Nephew Bob suggested Art get a copy of the Big Book. Art promptly wrote to New York, asking for one to be sent C.O.D. About a week or so later, he was paid a visit from Bill B, Sr. Bill had also been in touch with New York, inquiring how he, his son, Bill Jr. and a waitress from La Fonda could start a meeting in Santa Fe. Somehow word about Art had gotten to Bill. So, the Santa Fe Group of Alcoholics Anonymous, now known as the Downtown Group, started with these four in the spring of 1946.

The Santa Fe Group grew rapidly from its first 4 members in 1946 to an average of 30 attending open meetings.  Early on, they met at Jack, ‘the radioman’s place. However, Jack soon fell behind in rent, and the Group had to move to the basement of the public library. In August 1947, at an open meeting in the library basement, 117 alcoholics were present. Next, they tried the Diggle Photo Shop on College St (now Old Santa Fe Trail) at perhaps No. 415. Dissatisfied with these arrangements, they moved in 1948 or 1949 to a 5-room residence on East DeVargas, between College and what is now Paseo de Peralta. They called it their clubhouse.

The next move was in 1952 to much larger quarters the Ruth Laughlin Alexander house at 116 East DeVargas. They shared that building with the New Mexico Commission on Alcoholism, leading to some controversy in the community regarding the Traditions So they moved again to Montezuma just west of Cerrillos in 1958 or 199. Even without the Traditions controversy, the Group would have had move again anyway, because the Alexander house was torn down in 1963 to make way for new state office buildings and parking lots.

By the mid-60’s, the Group met at the American Association of University Women on Johnson Street. In the early ’80’s, they were meeting at the Church of Holy Faith. From there, the Group moved to the First Presbyterian Church, then St. Bede’s, then the Santuario de Guadalupe School, and finally to the Westminster Presbyterian Church where it presently meets.

As soon as it formed, the Group became very active in twelve-step work. Numerous drunks were detoxed, using the Dr. N.’s method, at the various clubhouses. While using the Alexander house, the Group had 4 beds available for in-house detoxification. The Group helped other groups in Las Vegas, Raton and Taos. Already in 1946, at Group expense and at a financial loss. they published a Spanish translation of a booklet from the AAs in Salt Lake City, “Who, me?” A member, Antonio J. M., the Editor of the Spanish edition of the local newspaper, the Santa Fe New Mexican, was the translator. The booklet went on to be distributed in the thousands at 10 cents a copy, mainly to Los Angeles and Southern California It also got to Central and South America, where, incidentally, it received some criticism for the use of colloquial New Mexican Spanish. Art tried to spread the word to Spanish speakers and had an extensive correspondence with Joe A. of Mexico and Los Angeles. It was mainly through his connection with Joe that the translation of “Who, me?” spread throughout Southern California. Joe, hosted by the Santa Fe Group, visited Santa Fe and other parts of New Mexico to share with English and Spanish speaking A.A,’s and help raise interest in establishing Spanish-speaking groups.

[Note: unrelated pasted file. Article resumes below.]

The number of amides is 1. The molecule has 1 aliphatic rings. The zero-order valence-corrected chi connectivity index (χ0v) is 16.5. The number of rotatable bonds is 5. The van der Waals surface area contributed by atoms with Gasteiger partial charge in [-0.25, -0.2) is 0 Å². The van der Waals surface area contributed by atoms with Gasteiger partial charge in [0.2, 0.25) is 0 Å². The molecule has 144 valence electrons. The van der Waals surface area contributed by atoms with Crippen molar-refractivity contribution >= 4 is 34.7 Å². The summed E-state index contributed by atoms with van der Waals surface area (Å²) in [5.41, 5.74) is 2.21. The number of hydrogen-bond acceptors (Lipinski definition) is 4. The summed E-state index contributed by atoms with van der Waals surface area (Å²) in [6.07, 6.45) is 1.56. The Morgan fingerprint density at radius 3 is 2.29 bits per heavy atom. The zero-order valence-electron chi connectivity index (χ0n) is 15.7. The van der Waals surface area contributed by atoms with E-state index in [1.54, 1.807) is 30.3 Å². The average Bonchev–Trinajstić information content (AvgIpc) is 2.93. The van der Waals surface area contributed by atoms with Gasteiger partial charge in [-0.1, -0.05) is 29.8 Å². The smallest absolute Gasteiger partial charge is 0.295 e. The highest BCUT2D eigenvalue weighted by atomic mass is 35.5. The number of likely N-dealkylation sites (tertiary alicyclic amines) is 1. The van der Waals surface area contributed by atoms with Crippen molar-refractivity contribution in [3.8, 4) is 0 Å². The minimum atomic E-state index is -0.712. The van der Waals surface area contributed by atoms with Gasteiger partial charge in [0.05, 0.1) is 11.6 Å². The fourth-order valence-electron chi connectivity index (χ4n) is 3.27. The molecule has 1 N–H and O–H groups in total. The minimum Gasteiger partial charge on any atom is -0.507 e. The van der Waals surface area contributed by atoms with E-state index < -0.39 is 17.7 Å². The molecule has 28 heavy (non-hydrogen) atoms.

In 1947, with the cooperation of the warden of the state penitentiary, the Group began to take meetings into the pen. Soon, a new inmate group formed, the Sundial Group, which for some time proudly called itself the first such group in AA. By February 1948, Sundial Group had about 20-30 English-speaking and 20 Spanish-speaking members.

Also in 1947, Art—remember he was well connected – and other New Mexico AA members successfully lobbied the state legislature to form and fund the New Mexico Commission on Alcoholism. The Commission consisted of five members, two of whom were physicians. At least two of the other three members were to be “alcoholics who shall be successfully recovered for two or more years prior to appointment”. The Commission was charged with the obligation of studying the problem of alcoholism, including methods and facilities available for the care, custody, and treatment of “persons addicted to the intemperate use of spirits or intoxicating liquids”. The courts were empowered to acknowledge alcoholics as sick persons in need of proper care, were also empowered to commit alcoholics to the joint custody and control of the Commission and the committing judge. New Mexico was among the first 10 states in the Union to adopt such governmental activity.

In 1949, the governor named to the Commission the doctor Dr Renkoff; Robert D., an A.A. member from Clovis; Merwyn A. of Albuquerque (also sobered up by Dr. N); Dr. Rudolph Kieve of Clovis; and Thomas Baird of Deming. The Executive Director of the Commission was also a recovered alcoholic position, and Art was named to the job. The address for the Commission, until it moved to the Alexander house, was Art’s office in the Laughlin Building, In his new position, Art became even more active with public relations for AA. He, other AAs, and Commission members frequently presented educational panels on local and Albuquerque radio stations. The Commission was able to get funding from the legislature, in the form of a tax on liquor—in cooperation with the liquor lobby.

The funding led to the opening of the Turquoise Lodge in Albuquerque on September 4, 1952. Next came the Yucca Lodge in Silver City, which later transferred to Roswell where on August 1, 1954, it became the Pecos Valley Lodge. In the early ’60’s, the patient charge at the Lodges was $126 for New Mexico residents and $220 for non-residents for a 14 day stay. In 1970, the charges went up to $176 and 375.90 respectively. With the availability of Turquoise Lodge, the Santa Fe Group was able to lessen its detoxing load at the clubhouse to the less serious cases only.